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Boatmen on song

Updated: 2021-04-06

By Deng Rui in Chongqing and Zheng Caixiong, China Daily

Boatmen on song

Wu Xiulan displays how to pull a boat while singing the Chuanjiang work song. [Photo by Deng Rui/China Daily]

"Fish love the Yangtze River while young sisters love the plum blossom falling from the sky, hey, hey, hey..."

The boatmen and trackers know the lyrics well as they sing them to ease the arduous workload along the rivers in Southwest China's Sichuan province and Chongqing municipality.

The sound of the songs and the chants see Wu Xiulan and her singing team attracting admiring listeners when they perform the work songs in the square in Yinzhuyuan Community, the Liangjiang New Area of Chongqing municipality.

Wu and her team frequently perform or rehearse in their community to keep the traditional culture alive.

Wu, 79, is the only woman inheritor of the Chuanjiang boatmen work songs and chants. They have been listed as an intangible national cultural heritage. Chuanjiang River is a section of the upper reaches of the Yangtze River.

"When I sing the songs and perform on stage, it is my happiest time," said Wu, who can easily sing dozens of such work songs and chants at will. She knows all the words off by heart.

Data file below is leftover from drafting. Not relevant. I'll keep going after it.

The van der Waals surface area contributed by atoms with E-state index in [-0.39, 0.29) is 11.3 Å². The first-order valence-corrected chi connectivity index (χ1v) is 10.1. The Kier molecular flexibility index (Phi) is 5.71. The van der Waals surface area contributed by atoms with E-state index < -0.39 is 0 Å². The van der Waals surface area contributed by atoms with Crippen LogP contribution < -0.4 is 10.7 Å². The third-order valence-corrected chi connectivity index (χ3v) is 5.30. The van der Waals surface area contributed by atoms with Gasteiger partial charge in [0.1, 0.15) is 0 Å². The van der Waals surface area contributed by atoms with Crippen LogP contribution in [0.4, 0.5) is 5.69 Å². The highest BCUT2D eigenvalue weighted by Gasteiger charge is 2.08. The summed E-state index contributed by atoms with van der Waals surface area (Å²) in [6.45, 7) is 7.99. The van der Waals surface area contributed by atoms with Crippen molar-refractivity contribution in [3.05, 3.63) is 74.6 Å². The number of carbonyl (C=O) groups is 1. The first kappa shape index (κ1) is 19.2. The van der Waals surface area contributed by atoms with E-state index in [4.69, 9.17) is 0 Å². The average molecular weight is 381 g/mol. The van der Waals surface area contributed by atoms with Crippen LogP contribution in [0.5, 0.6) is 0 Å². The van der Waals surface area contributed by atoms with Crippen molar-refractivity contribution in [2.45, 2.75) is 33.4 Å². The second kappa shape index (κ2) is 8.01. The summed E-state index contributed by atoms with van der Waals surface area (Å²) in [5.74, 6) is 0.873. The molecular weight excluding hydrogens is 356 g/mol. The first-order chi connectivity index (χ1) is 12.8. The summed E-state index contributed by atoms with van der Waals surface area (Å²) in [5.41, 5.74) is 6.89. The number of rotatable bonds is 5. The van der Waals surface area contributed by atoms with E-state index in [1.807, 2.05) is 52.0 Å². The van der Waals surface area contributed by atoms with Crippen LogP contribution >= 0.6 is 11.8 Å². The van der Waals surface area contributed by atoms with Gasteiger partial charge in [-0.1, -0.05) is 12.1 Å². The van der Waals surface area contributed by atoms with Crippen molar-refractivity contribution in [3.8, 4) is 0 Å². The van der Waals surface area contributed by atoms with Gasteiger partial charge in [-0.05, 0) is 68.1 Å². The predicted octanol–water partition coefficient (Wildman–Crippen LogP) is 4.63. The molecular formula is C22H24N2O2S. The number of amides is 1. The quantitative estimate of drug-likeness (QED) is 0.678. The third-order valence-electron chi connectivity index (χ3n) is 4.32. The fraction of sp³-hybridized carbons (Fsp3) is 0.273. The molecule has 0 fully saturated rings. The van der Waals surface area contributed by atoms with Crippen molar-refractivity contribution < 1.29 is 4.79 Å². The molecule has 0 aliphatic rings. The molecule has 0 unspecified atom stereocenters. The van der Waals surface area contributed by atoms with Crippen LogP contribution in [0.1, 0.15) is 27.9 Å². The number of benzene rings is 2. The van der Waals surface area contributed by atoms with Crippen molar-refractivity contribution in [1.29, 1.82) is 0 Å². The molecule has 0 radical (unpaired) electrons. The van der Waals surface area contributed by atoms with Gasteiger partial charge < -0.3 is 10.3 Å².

But Wu said she now regrets that she has not yet sought an heir.

Wu said she has taught and trained a number of students but she failed to find a qualified one to take up the mantle.

"There are many people who want to learn the work songs, but few can persist in the learning required and also sing the songs well," she said in an interview.

"My biggest wish is that someone can inherit the original Chuanjiang work songs and chants, as I do not want to take them to the coffin," Wu said.

Born into a boatman's family in 1942, Wu was gifted with a good voice and learned to sing the work songs without a teacher when she was a child. At that time she often followed the boatmen and trackers to sing.

"My father used to ask me to help sing the work songs on board at that time," she said.

"When the boat reached the dangerous shoals, the boatmen and trackers would sing fast-paced songs to calm their nerves and boost their morale as they rode out the danger. And soothing songs would be sung by the boatmen to allow themselves to relax after negotiating the rapids," she said.

According to the flow and behavior of water, the name and tone of the work songs are different and the content of the lyrics can be freely created, said Wu.

Wu said Chuanjiang work songs were usually led by a boatman and sung by all the trackers and boatmen on board.

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